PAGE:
The improvement in the weather lately seems to have brought me a bit of luck when it comes to my freelance assignments.  I’m constantly working on fine tuning my schedule, and as a freelancer having complete control of the work coming my way is variable.  When it comes to my schedule I find that I may be bombarded with assignments during a certain period, and then there are other times when assignments may be on the lighter end of the workload spectrum.

While there are great benefits to working for yourself, as someone starting out, I find that it’s very important to connect with other freelancers.  Because you don’t know all the answers and there may be advice that can be passed on to you whether you’re reading a blog or having coffee with a fellow freelancer.  This week I experienced putting into practice what I read in The Diversified Writer’s blog.  I laid my “I’m worth asking for more” cards on the table, took a big sip of courage, and wrote back to a client about their rate for a new project.  I started by stating that I was interested in the project, and mentioned my usual rate for similar projects that I’d done.  A few hours later, I received a reply that basically informed me that my rate could not be met.  And so I did something I never dreamed I’d do–I turned down the assignment with a simple, yet professional “Thanks, but no thanks” email. And you know what, I felt lighter once I did it.  Now, you may think I need to lay off the Amaretto-flavored liquid creamer in my coffee.  But I assure you that I was not over caffeinated and jittery or woozy from the Amaretto in my java (not that there’s any alcohol in that stuff anyway).  No, my mind was clear when I made my decision.  And here are my reasons:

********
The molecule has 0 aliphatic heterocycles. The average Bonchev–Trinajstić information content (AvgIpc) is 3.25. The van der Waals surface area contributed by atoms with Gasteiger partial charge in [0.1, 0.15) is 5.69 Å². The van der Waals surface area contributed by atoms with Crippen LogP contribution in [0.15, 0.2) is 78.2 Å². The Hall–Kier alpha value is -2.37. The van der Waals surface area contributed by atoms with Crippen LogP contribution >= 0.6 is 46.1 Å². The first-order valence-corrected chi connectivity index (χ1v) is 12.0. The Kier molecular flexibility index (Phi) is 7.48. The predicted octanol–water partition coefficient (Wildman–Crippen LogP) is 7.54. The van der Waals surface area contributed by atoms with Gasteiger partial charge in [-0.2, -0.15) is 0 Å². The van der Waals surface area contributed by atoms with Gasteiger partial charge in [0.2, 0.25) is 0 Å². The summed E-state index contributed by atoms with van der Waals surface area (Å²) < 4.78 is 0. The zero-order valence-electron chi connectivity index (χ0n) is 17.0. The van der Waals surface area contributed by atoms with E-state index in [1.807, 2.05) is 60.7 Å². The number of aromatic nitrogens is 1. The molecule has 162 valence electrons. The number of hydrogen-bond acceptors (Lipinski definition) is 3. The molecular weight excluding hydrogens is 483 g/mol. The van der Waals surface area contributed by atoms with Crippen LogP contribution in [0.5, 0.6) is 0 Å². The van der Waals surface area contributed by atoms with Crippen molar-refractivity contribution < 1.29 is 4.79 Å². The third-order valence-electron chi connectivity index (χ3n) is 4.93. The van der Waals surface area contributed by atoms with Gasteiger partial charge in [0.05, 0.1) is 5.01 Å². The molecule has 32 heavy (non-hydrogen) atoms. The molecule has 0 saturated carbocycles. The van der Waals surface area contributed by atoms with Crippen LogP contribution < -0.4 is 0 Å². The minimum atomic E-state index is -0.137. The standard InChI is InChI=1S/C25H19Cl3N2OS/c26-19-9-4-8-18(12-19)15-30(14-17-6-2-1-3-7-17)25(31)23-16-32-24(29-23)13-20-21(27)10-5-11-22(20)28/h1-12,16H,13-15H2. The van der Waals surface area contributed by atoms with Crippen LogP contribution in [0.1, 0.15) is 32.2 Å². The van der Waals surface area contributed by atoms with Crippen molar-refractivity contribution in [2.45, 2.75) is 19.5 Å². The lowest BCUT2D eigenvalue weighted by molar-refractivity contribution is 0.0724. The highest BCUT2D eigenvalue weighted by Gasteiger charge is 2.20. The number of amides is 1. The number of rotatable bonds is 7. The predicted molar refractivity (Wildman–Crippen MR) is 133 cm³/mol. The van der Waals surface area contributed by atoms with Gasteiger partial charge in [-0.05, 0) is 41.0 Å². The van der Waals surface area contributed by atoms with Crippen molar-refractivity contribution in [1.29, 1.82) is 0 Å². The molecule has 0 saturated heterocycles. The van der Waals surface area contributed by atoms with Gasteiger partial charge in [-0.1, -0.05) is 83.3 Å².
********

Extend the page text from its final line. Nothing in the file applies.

No Thank You

  • I’ve come to a point where I’m starting to realize that waiting for other people to recognize my worth and to compensate me for it isn’t their responsibility.  If I’m going to get anywhere, I have to set the financial bar regarding what I’m willing to accept for the work that I do.
  • I didn’t feel good about the rate to begin with. It just seemed like a step back compared to similar projects that I’ve done.
  • The amount of time it would have taken me to complete the assignment wasn’t worth it, especially considering the fee I was being offered.
  • And every established freelancer at one point was considered a newbie, and at some point he or she made a decision to command his or her financial worth by setting rates.  Now this may mean saying “no” to an assignment, negotiating the rate with the client, or discussing other terms (Linda Formichelli does a fab job of discussing some terms that could be negotiated for writing assignments).

So, will I be kicking myself later over the potential funds I’ll be missing out on by saying no to that assignment.  Nope, not at all. I feel good about my decision.  It’s a positive step toward becoming  business savvy and navigating the financial aspects of my career as a freelancer.  And besides I already received some awesome news from another client who bumped my rate up for a new project.  So, I’m feeling really good about things.  I think once you challenge the numbers that clients offer you for assignments, you’ll begin to get the confidence to ask for more–the other part of the picture is that you have to explain to the client why you’re worth the bump in rate.

Do you have a story about challenging your rate for assignments? I’d sure love to hear about it.

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